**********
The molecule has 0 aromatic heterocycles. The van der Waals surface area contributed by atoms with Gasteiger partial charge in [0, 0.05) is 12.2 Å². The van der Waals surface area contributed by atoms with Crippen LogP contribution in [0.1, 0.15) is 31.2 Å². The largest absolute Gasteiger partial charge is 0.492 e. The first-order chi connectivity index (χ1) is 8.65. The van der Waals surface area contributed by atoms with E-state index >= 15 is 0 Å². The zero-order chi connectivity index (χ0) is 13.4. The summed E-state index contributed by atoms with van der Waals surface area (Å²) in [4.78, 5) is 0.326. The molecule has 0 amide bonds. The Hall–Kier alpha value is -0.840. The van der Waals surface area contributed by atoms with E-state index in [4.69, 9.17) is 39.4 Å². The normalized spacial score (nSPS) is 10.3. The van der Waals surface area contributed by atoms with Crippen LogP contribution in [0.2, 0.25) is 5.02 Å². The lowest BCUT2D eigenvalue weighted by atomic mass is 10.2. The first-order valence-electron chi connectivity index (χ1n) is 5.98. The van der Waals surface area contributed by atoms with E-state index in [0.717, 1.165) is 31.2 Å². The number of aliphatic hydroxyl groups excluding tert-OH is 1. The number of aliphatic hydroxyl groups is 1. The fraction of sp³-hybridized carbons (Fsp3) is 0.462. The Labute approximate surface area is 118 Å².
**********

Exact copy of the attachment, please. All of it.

The molecule has 0 aromatic heterocycles. The van der Waals surface area contributed by atoms with Gasteiger partial charge in [0, 0.05) is 12.2 Å². The van der Waals surface area contributed by atoms with Crippen LogP contribution in [0.1, 0.15) is 31.2 Å². The largest absolute Gasteiger partial charge is 0.492 e. The first-order chi connectivity index (χ1) is 8.65. The van der Waals surface area contributed by atoms with E-state index >= 15 is 0 Å². The zero-order chi connectivity index (χ0) is 13.4. The summed E-state index contributed by atoms with van der Waals surface area (Å²) in [4.78, 5) is 0.326. The molecule has 0 amide bonds. The Hall–Kier alpha value is -0.840. The van der Waals surface area contributed by atoms with E-state index in [4.69, 9.17) is 39.4 Å². The normalized spacial score (nSPS) is 10.3. The van der Waals surface area contributed by atoms with Crippen LogP contribution in [0.2, 0.25) is 5.02 Å². The lowest BCUT2D eigenvalue weighted by atomic mass is 10.2. The first-order valence-electron chi connectivity index (χ1n) is 5.98. The van der Waals surface area contributed by atoms with E-state index in [0.717, 1.165) is 31.2 Å². The number of aliphatic hydroxyl groups excluding tert-OH is 1. The number of aliphatic hydroxyl groups is 1. The fraction of sp³-hybridized carbons (Fsp3) is 0.462. The Labute approximate surface area is 118 Å².